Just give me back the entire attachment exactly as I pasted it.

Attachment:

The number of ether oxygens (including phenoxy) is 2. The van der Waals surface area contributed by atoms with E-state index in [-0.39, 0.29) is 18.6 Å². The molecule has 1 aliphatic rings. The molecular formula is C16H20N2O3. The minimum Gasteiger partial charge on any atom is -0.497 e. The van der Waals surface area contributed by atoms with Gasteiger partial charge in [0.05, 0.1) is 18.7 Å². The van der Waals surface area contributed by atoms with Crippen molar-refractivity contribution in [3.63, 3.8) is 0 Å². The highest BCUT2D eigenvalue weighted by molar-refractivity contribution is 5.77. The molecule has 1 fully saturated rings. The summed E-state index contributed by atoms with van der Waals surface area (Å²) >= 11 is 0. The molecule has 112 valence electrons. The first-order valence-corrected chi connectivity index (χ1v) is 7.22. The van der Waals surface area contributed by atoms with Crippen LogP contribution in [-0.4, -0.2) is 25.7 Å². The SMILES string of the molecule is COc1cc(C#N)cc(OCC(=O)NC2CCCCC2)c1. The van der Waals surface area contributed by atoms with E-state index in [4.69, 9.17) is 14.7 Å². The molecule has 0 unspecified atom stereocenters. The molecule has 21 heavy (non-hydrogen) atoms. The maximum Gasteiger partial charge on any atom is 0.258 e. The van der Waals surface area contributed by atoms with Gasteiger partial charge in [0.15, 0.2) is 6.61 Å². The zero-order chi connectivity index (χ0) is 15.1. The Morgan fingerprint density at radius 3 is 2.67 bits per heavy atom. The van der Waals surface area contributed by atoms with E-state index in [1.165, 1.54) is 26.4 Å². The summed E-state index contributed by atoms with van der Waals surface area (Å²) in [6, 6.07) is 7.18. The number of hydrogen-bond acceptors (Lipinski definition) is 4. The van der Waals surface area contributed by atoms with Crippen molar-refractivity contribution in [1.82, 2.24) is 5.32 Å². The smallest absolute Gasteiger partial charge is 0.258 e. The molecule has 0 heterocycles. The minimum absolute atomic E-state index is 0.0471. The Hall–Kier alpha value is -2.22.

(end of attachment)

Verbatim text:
The number of ether oxygens (including phenoxy) is 2. The van der Waals surface area contributed by atoms with E-state index in [-0.39, 0.29) is 18.6 Å². The molecule has 1 aliphatic rings. The molecular formula is C16H20N2O3. The minimum Gasteiger partial charge on any atom is -0.497 e. The van der Waals surface area contributed by atoms with Gasteiger partial charge in [0.05, 0.1) is 18.7 Å². The van der Waals surface area contributed by atoms with Crippen molar-refractivity contribution in [3.63, 3.8) is 0 Å². The highest BCUT2D eigenvalue weighted by molar-refractivity contribution is 5.77. The molecule has 1 fully saturated rings. The summed E-state index contributed by atoms with van der Waals surface area (Å²) >= 11 is 0. The molecule has 112 valence electrons. The first-order valence-corrected chi connectivity index (χ1v) is 7.22. The van der Waals surface area contributed by atoms with Crippen LogP contribution in [-0.4, -0.2) is 25.7 Å². The SMILES string of the molecule is COc1cc(C#N)cc(OCC(=O)NC2CCCCC2)c1. The van der Waals surface area contributed by atoms with E-state index in [4.69, 9.17) is 14.7 Å². The molecule has 0 unspecified atom stereocenters. The molecule has 21 heavy (non-hydrogen) atoms. The maximum Gasteiger partial charge on any atom is 0.258 e. The van der Waals surface area contributed by atoms with Gasteiger partial charge in [0.15, 0.2) is 6.61 Å². The zero-order chi connectivity index (χ0) is 15.1. The Morgan fingerprint density at radius 3 is 2.67 bits per heavy atom. The van der Waals surface area contributed by atoms with E-state index in [1.165, 1.54) is 26.4 Å². The summed E-state index contributed by atoms with van der Waals surface area (Å²) in [6, 6.07) is 7.18. The number of hydrogen-bond acceptors (Lipinski definition) is 4. The van der Waals surface area contributed by atoms with Crippen molar-refractivity contribution in [1.82, 2.24) is 5.32 Å². The smallest absolute Gasteiger partial charge is 0.258 e. The molecule has 0 heterocycles. The minimum absolute atomic E-state index is 0.0471. The Hall–Kier alpha value is -2.22.